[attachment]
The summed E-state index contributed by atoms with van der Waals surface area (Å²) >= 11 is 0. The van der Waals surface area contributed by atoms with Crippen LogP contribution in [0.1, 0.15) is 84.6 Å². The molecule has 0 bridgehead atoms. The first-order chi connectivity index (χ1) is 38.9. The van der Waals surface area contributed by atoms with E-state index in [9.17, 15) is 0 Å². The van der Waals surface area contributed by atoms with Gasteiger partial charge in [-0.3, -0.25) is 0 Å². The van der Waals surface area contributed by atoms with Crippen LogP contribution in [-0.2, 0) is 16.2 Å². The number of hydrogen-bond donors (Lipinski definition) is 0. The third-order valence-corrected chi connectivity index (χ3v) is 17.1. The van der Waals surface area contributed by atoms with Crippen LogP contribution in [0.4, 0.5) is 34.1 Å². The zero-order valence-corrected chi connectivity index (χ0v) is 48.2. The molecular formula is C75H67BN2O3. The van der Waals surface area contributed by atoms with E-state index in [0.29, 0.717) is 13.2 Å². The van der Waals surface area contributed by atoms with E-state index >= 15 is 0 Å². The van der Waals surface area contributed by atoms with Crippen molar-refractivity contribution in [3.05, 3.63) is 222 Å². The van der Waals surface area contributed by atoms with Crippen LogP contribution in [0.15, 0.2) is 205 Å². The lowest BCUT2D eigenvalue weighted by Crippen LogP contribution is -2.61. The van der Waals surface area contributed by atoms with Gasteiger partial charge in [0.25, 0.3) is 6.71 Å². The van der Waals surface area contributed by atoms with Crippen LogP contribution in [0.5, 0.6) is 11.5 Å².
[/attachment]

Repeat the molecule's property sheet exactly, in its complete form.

The summed E-state index contributed by atoms with van der Waals surface area (Å²) >= 11 is 0. The van der Waals surface area contributed by atoms with Crippen LogP contribution in [0.1, 0.15) is 84.6 Å². The molecule has 0 bridgehead atoms. The first-order chi connectivity index (χ1) is 38.9. The van der Waals surface area contributed by atoms with E-state index in [9.17, 15) is 0 Å². The van der Waals surface area contributed by atoms with Gasteiger partial charge in [-0.3, -0.25) is 0 Å². The van der Waals surface area contributed by atoms with Crippen LogP contribution in [-0.2, 0) is 16.2 Å². The number of hydrogen-bond donors (Lipinski definition) is 0. The third-order valence-corrected chi connectivity index (χ3v) is 17.1. The van der Waals surface area contributed by atoms with Crippen LogP contribution in [0.4, 0.5) is 34.1 Å². The zero-order valence-corrected chi connectivity index (χ0v) is 48.2. The molecular formula is C75H67BN2O3. The van der Waals surface area contributed by atoms with E-state index in [0.29, 0.717) is 13.2 Å². The van der Waals surface area contributed by atoms with E-state index >= 15 is 0 Å². The van der Waals surface area contributed by atoms with Crippen molar-refractivity contribution in [3.05, 3.63) is 222 Å². The van der Waals surface area contributed by atoms with Crippen LogP contribution in [0.15, 0.2) is 205 Å². The lowest BCUT2D eigenvalue weighted by Crippen LogP contribution is -2.61. The van der Waals surface area contributed by atoms with Gasteiger partial charge in [0.25, 0.3) is 6.71 Å². The van der Waals surface area contributed by atoms with Crippen LogP contribution in [0.5, 0.6) is 11.5 Å².